I am a little world made cunningly
Of elements and an angelic sprite,
And burn me O Lord, with a fiery zeal
Of thee and thy house, which doth in eating heal.
John Donne, 1572-1631
David Spangler's writing always make me think of cooking, as in the fiery alchemy of Donne's poem. Mostly, though, I mean cooking as in the wonderful illustration on the cover of the 1973 Tassajara Cooking book. I remember the first time I held the book and marveled at the idea expressed in the illustration. The whole of the monastery, its buildings and surroundings and meanings, its gardens and streams, seemed simultaneously the recipe, the ingredients and the resultant dish.
In graduate school, we were taught in essence that you are the trouble fed to you by your parents. It was as if the core identity was entirely the result of genetic input plus the psychological tangle of the family of origin. For David, there is so much more to it. How much more depends not on an existing set of facts, but on us.
Certainly we can include the psychological tangles of the family of origin. But for David that assumes the role of a minor ingredient compared with, for example, the four key elements of the Presence exercise: the sense we each have of a transpersonal or sacred soul; ourselves as part of the natural world; ourselves as each an element of the specifically human, but global human family; and finally ourselves in our everyday current life-contexts.
The art of cooking these ingredients means first heating each of them to the point of fragrance. With the fire of our attention, we inwardly enliven, energize, and invite each of these selves until they release their specific aroma. There is further culinary artistry in allowing the four to blend and harmonize as a single coherent, integrated person, a totality that includes them all and remains both active and open.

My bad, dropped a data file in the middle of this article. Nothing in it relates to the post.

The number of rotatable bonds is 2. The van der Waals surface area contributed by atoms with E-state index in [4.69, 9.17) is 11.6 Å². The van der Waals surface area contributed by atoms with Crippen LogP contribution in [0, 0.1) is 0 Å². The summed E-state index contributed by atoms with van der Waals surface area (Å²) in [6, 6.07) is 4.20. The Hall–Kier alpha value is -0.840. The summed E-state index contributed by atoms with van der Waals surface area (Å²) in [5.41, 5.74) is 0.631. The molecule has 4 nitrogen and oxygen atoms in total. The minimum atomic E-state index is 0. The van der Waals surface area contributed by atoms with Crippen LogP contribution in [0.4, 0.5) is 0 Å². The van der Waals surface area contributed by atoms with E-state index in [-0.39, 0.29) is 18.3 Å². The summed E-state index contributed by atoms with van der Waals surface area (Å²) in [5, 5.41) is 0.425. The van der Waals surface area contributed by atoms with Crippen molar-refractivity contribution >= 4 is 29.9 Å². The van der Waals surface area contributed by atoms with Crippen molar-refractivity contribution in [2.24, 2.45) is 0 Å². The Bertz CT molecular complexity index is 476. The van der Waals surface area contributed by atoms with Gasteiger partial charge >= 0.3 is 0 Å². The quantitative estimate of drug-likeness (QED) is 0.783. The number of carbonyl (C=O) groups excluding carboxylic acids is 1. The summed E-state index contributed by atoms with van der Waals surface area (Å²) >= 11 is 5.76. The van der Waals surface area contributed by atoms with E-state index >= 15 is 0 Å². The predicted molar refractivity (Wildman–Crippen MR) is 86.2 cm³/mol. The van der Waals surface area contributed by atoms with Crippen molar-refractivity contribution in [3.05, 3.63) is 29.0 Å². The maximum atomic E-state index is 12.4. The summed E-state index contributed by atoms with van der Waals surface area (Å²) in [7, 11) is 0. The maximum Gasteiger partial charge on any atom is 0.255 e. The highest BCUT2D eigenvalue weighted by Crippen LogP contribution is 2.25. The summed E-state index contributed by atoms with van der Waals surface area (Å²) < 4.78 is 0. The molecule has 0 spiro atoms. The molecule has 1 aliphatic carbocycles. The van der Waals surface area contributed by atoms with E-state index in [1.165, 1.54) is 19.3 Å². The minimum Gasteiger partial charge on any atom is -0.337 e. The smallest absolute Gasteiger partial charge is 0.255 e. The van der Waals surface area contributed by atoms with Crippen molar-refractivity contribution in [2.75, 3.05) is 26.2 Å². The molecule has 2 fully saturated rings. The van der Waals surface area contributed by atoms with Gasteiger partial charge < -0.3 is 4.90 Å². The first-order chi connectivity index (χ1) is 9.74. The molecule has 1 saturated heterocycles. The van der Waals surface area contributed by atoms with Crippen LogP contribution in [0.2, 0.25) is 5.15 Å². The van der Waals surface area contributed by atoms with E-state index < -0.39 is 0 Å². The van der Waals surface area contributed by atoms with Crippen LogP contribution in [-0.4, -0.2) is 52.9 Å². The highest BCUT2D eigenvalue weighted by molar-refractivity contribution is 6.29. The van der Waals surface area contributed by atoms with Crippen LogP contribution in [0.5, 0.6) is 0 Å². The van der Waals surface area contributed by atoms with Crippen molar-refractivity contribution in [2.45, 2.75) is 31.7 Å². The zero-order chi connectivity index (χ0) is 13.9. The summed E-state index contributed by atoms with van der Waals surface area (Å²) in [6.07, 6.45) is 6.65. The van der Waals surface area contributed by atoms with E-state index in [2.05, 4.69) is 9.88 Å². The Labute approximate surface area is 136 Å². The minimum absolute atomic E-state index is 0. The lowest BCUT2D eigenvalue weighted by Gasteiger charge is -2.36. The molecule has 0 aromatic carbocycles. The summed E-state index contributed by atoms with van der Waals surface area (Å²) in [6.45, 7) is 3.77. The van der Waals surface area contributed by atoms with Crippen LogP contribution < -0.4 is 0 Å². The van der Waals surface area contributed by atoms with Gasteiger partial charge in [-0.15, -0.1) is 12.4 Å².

Amazingly, it's all there for the asking. Participants on Tuesday reported that when we asked, these distinct selves arrived: spiritual, Gaian, human-race, and quotidian. As we further asked for them to be vehicles of the sacred, of life in the widest sense, sacred life arrived to permeate them. When we asked the parts to blend, a delicious blending occurred.
The Presence exercise asks us harmonize the Venn diagram of our multiple participations and allegiances. We all always already belong to these realms. The unity within our individual multiplicity becomes coherent and evident as we perform it.
Next week, we'll move on to Chapter 8, and work in particular with the exercise "Attuning to the Soul" on p. 96. Again, as in cooking, a vessel is invoked in this exercise that can allow the incarnate personality to hold and be marinated in the soul qualities that the practitioner invites.
Remember: you can order the book in question, Working with Subtle Energies, as well as find out a lot more about the Lorian community and Incarnational Spirituality, at https://lorian.org/
all blessings to all,